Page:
i dont know that router in detail, but if you want to go back to them to ask
again, try disabling wireless on the router to eliminate wireless as a
> > Any help is much appreciated.
> > Neil
> The microwave & wi-fi transmit on the same frequency 2.4Ghz and a
> microwave can interfere with the signal.
I have a Linksys WRT54GS. The 4 ethernet ports are limited to 100Mbps
total even though they're advertised as 10/100 ports. Could something
like this be effecting your speed numbers?
Wow, 30Mbps down/2Mbps up for $45/mo (for the first year).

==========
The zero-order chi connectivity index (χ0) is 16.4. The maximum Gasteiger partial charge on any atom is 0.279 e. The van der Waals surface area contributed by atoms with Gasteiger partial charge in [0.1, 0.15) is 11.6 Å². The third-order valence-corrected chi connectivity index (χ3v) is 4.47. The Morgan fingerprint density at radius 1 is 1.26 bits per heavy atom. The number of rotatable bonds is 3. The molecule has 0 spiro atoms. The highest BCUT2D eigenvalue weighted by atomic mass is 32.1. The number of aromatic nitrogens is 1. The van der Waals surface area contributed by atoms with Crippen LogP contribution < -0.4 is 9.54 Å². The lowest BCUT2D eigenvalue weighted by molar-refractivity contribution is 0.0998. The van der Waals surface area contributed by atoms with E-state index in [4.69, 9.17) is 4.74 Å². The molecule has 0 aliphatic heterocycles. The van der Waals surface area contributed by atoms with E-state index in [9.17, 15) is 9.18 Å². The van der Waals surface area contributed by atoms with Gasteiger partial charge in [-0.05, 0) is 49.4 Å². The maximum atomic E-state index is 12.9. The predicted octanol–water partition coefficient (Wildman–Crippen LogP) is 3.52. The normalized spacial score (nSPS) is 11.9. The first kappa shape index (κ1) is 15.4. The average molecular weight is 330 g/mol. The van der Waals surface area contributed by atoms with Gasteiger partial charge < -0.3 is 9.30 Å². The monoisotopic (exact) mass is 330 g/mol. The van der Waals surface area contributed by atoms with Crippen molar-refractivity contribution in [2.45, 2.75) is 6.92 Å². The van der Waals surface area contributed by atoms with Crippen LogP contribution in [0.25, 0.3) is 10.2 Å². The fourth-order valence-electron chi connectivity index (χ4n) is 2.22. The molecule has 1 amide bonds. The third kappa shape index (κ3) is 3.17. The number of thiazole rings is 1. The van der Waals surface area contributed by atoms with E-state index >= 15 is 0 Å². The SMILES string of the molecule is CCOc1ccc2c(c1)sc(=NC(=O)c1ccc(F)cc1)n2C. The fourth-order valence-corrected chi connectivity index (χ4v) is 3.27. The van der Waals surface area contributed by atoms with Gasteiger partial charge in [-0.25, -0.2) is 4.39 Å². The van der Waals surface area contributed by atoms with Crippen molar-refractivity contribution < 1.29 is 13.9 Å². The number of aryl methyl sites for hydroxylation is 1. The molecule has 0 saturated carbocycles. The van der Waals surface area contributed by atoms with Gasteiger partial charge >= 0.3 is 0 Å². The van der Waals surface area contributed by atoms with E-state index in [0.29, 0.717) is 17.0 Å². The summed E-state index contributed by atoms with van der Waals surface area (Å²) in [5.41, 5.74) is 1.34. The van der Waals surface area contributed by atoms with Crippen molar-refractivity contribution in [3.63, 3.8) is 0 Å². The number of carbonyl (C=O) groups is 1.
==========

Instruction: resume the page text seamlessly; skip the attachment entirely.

Neil thought carefully and wrote on 1/8/2006 8:37 AM:
Now that's a good idea. It's probably easier to find a wired router that
supports the higher throughput.
Currently, I take the ethernet from the cable modem and connect it into the
WAN port of the DI-614+, then take a Rj-45 and take it from one of the LAN
ports of the DI-614+ back to the PC.
In this plan, I would take the ethernet from the cable modem, plug it into
one of the wired routers LAN ports and then take another Rj-45 and connect
it to the PC's ethernet card. Then take another Rj-45 from another of the
wired routers LAN ports and plug this into the WAN port of the DI-614 so it
broadcasts the internet out, yes?
I agree it needs upgrading anyway as it's pretty old now. At the moment I am
only getting 12 Mbps max as I can't directly connect the modem without
sacrificing the wireless and my daughter's wouldn't have that hence my need